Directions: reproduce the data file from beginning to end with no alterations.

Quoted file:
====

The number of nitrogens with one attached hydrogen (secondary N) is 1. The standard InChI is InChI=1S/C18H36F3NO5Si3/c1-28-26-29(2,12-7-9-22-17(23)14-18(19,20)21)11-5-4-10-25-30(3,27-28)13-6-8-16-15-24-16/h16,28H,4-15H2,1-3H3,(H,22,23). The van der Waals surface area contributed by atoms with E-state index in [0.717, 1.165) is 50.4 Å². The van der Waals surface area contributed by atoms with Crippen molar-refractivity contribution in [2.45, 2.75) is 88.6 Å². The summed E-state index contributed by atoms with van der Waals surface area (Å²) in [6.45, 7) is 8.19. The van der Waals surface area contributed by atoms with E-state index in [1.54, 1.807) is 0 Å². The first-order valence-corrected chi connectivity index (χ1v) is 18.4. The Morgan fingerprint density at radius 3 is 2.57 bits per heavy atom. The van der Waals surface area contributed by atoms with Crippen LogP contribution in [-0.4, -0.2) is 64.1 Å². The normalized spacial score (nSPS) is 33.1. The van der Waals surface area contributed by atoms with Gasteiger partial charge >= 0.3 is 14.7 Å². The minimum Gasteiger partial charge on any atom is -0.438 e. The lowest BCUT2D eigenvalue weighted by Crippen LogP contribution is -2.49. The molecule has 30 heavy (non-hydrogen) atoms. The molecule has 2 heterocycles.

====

The number of nitrogens with one attached hydrogen (secondary N) is 1. The standard InChI is InChI=1S/C18H36F3NO5Si3/c1-28-26-29(2,12-7-9-22-17(23)14-18(19,20)21)11-5-4-10-25-30(3,27-28)13-6-8-16-15-24-16/h16,28H,4-15H2,1-3H3,(H,22,23). The van der Waals surface area contributed by atoms with E-state index in [0.717, 1.165) is 50.4 Å². The van der Waals surface area contributed by atoms with Crippen molar-refractivity contribution in [2.45, 2.75) is 88.6 Å². The summed E-state index contributed by atoms with van der Waals surface area (Å²) in [6.45, 7) is 8.19. The van der Waals surface area contributed by atoms with E-state index in [1.54, 1.807) is 0 Å². The first-order valence-corrected chi connectivity index (χ1v) is 18.4. The Morgan fingerprint density at radius 3 is 2.57 bits per heavy atom. The van der Waals surface area contributed by atoms with Crippen LogP contribution in [-0.4, -0.2) is 64.1 Å². The normalized spacial score (nSPS) is 33.1. The van der Waals surface area contributed by atoms with Gasteiger partial charge >= 0.3 is 14.7 Å². The minimum Gasteiger partial charge on any atom is -0.438 e. The lowest BCUT2D eigenvalue weighted by Crippen LogP contribution is -2.49. The molecule has 30 heavy (non-hydrogen) atoms. The molecule has 2 heterocycles.